Alamo Bowl’s 25th Edition a Thriller for Fans, Despite a Smaller Crowd

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TCU players celebrate after safety Nick Orr (center) intercepted the ball in the TCU end zone.

Scott Ball / Rivard Report

TCU players celebrate after safety Nick Orr (center) intercepts the ball in the end zone.

There were fewer fans in the seats for the 25th edition of the Valero Alamo Bowl, but the Alamodome got loud and wild Thursday night as the Texas Christian University Horned Frogs and Stanford Cardinal traded the lead in the fourth quarter before TCU came out on top, 39-37.

The official attendance of 57,653 was just the 16th largest in the bowl’s history, with the crowd made up predominantly of fans of the private Texas university. They went home happy after 15th-ranked TCU came back from a 21-3 first-half deficit, taking the lead for good on a field goal by Cole Bunce with 3:35 left in the game.

“It wasn’t as full as it was the last time we played here, but it was
still over 55,000 … so that’s an unbelievable bowl game,” said TCU Coach Gary Patterson, praising his fans for creating a noisy atmosphere inside the stadium.

With many upper-level seats unfilled at the Alamodome, the attendance number was considerably less than the record crowd of 66,166 that watched Penn State defeat Texas A&M in 2007, and the smallest since Oklahoma State played Arizona in 2010.

Meanwhile, a matchup between the smallest school in the Big 12 Conference and the smallest in the Pac-12 Conference meant smaller crowds for downtown hotel and restaurant operators.

Dacie Rivera traveled from Burleson, Texas, on Thursday with two friends to see the game and cheer on the Horned Frogs, but planned to spend only one night in a downtown hotel before traveling back north. “This is just a quick girls’ trip,” she said.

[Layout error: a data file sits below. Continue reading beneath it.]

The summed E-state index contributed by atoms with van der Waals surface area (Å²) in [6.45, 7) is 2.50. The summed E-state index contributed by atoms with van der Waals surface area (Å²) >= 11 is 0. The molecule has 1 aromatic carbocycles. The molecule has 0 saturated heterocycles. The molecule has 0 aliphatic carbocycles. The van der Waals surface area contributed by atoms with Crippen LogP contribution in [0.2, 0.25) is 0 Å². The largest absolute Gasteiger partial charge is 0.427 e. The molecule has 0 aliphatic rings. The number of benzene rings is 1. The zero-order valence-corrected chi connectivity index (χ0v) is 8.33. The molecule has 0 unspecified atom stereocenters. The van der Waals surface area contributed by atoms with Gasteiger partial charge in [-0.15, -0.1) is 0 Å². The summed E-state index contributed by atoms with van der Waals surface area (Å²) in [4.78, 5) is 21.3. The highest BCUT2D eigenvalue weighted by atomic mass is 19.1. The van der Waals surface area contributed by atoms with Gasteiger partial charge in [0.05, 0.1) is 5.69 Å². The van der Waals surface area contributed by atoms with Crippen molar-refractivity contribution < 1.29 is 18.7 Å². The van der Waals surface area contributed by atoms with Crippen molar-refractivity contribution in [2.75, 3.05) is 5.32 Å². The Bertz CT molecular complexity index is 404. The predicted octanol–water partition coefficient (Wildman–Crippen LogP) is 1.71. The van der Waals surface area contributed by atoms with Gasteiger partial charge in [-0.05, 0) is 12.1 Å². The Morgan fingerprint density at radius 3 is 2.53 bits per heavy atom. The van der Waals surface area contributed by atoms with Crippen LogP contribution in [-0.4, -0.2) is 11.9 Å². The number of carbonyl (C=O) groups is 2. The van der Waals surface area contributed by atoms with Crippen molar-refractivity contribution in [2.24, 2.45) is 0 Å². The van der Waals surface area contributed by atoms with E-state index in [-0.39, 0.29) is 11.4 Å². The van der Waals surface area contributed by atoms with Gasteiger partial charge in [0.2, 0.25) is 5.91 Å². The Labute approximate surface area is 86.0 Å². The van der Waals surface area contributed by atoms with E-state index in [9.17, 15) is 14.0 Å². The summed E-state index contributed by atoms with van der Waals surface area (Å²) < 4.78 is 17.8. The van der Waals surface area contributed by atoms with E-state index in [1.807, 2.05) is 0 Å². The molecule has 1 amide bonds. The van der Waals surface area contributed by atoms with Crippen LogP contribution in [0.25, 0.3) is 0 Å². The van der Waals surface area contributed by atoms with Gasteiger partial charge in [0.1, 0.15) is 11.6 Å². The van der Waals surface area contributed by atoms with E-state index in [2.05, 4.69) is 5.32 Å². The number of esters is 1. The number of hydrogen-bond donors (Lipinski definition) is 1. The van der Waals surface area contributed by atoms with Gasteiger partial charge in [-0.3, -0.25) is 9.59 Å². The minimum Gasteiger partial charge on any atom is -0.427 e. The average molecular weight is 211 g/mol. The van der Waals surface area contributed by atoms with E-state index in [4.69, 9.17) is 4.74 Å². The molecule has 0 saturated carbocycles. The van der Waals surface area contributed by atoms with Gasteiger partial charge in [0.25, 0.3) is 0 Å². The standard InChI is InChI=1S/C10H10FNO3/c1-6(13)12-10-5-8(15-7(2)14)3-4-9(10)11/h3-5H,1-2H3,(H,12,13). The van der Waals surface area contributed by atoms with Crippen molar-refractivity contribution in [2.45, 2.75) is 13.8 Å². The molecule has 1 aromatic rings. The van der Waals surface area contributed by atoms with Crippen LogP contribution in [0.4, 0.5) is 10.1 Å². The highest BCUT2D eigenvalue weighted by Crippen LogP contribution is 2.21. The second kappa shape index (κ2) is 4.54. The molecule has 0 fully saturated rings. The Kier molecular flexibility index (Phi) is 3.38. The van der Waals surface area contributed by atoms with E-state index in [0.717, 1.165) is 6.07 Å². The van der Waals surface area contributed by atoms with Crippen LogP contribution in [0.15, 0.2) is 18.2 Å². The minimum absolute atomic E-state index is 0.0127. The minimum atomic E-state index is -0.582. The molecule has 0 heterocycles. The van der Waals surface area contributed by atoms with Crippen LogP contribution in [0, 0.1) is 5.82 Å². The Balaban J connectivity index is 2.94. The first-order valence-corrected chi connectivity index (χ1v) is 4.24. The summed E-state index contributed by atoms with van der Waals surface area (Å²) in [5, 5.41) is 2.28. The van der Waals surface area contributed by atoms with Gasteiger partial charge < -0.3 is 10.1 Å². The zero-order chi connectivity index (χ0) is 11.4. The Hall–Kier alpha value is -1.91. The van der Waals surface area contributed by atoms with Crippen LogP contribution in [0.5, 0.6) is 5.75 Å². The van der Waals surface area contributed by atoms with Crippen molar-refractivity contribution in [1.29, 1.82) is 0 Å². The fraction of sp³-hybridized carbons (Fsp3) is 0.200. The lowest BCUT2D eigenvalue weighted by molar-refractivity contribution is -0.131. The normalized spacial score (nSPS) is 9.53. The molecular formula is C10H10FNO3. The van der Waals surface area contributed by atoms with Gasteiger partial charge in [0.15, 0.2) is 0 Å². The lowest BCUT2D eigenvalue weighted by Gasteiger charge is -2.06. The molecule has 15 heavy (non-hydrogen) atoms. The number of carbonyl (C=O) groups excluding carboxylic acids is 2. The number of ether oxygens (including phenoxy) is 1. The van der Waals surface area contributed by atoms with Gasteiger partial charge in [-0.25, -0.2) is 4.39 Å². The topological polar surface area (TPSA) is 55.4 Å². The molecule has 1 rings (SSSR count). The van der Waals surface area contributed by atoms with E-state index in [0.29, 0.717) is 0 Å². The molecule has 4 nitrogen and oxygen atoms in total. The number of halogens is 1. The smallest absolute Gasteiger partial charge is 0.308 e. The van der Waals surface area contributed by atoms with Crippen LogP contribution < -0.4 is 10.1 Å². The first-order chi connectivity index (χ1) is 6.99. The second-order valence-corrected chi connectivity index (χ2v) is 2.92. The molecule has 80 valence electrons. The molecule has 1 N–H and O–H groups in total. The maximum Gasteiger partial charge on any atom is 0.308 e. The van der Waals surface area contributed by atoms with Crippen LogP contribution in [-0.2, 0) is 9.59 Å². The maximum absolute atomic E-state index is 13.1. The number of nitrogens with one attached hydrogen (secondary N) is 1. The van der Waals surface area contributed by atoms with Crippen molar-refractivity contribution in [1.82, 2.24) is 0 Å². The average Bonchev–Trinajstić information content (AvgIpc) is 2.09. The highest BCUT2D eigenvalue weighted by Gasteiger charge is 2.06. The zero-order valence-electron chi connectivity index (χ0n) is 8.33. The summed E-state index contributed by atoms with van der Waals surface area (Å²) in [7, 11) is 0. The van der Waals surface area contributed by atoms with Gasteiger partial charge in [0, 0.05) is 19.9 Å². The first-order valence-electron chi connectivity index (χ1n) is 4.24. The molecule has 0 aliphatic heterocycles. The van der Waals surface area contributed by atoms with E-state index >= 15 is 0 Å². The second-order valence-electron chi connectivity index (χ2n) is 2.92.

Sales at Casa Rio restaurant on the River Walk were down 25 percent because of colder-than-normal weather and limited outdoor patio seating, while upstairs on Commerce Street, Schilo’s was up just 4 percent, said Elizabeth Lyons Houston, marketing and public relations director for the two downtown mainstays.

“Generally, attendance for the 25th Alamo Bowl was lower than usual which also contributed,” she said. “And while TCU fans showed up as expected, we of course didn’t see as many Stanford fans.”

Valero Alamo Bowl officials, however, were more than satisfied with having a nationally televised game that wasn’t decided until TCU’s Innis Gaines intercepted Stanford quarterback K.J. Costello with 2:01 remaining to end the 13th-ranked Cardinal’s final drive.

“That’s something that’s going to help the Valero Alamo Bowl brand,” said Rick Hill, the bowl’s vice president of marketing and communications. “… Obviously, a team from Texas doesn’t typically stay as long.

“But the game was trending nationally on Twitter, so these are the kinds of games we live to put together.”

2 thoughts on “Alamo Bowl’s 25th Edition a Thriller for Fans, Despite a Smaller Crowd

  1. With many upper-level seats unfilled at the Alamodome, the attendance number was considerably less than the record crowd of 66,166 that watched Penn State defeat Texas A&M in 2007, and the smallest since Oklahoma State played Arizona in 2010.

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